The city now feels pregnant with rage, and ready to explode.
Anti-regime graffiti are scribbled on the walls in almost every neighborhood. At night, the sound of shelling in nearby suburbs that have fallen under rebel control echoes through the streets, disturbing the sleep of rich and poor alike. Flying — or tayara — protests, in which small groups stage sudden and swift demonstrations, are increasing even in some of the more upmarket neighborhoods of the city. And recent strikes by merchants of the renowned Damascus souks have eroded perceptions that they still support the government.
On Thursday, the violence came even closer, with government forces firing shells into fields adjoining the long-restive neighborhood of Kafr Souseh on the southeastern edge of the city, sending plumes of smoke rising into the sky and sounds of explosions reverberating through the streets.
One reason for the shifting mood is the influx of people who have flooded into Damascus in recent months, seeking refuge from the fighting elsewhere in the country. The United Nations estimates the overall number of displaced people in Syria at 500,000, and although no one knows for sure how many of those have made their way to the capital, the city’s population has tangibly swelled, with families crowding into hotel rooms, renting cheap apartments and descending on the homes of relatives.
They have brought with them stories of pain and injustice, infecting Damascenes with some of the anger that has sustained the uprising elsewhere for about 16 months.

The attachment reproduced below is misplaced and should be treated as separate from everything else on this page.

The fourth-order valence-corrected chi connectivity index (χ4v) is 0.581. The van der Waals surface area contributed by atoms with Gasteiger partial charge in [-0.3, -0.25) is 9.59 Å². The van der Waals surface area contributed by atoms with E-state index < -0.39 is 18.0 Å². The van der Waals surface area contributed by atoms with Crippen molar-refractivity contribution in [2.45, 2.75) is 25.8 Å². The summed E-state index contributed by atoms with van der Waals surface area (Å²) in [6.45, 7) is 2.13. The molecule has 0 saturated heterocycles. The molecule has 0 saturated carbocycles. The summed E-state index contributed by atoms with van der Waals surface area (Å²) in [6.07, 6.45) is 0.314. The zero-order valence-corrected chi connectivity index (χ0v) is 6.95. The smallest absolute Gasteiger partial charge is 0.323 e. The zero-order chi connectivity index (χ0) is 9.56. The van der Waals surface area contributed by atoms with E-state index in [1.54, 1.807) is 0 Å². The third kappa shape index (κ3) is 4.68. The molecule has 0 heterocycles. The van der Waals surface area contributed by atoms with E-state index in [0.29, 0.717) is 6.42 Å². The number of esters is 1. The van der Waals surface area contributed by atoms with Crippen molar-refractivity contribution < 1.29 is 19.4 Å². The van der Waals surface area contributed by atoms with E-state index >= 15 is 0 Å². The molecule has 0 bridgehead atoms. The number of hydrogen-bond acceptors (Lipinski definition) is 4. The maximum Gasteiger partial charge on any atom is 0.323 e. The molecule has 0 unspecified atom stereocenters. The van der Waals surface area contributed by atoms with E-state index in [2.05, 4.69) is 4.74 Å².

“The presence of the refugees made us live the tragedy, not only hear about it or read about it as if in a book,” said Samer, 30, a Damascus-based activist who took in a family of 10 from the Bayadeh area of Homs in March. One of them, a woman, wept as she showed him photographs of her son stored on her cellphone, he recalled. The son had been torn apart by shellfire in Homs.
“I was speechless and felt that it was me who wanted help at that moment,” said Samer, who, like others interviewed for this article, requested that he be identified only by his first name because he fears for his safety.
Most of those seeking sanctuary are women and children whose husbands and fathers have been killed or have remained behind to fight or to protect their property.
But activists have come, too, along with their enthusiasm for staging the kind of anti-government demonstrations that have so far taken place only on a limited scale in the capital.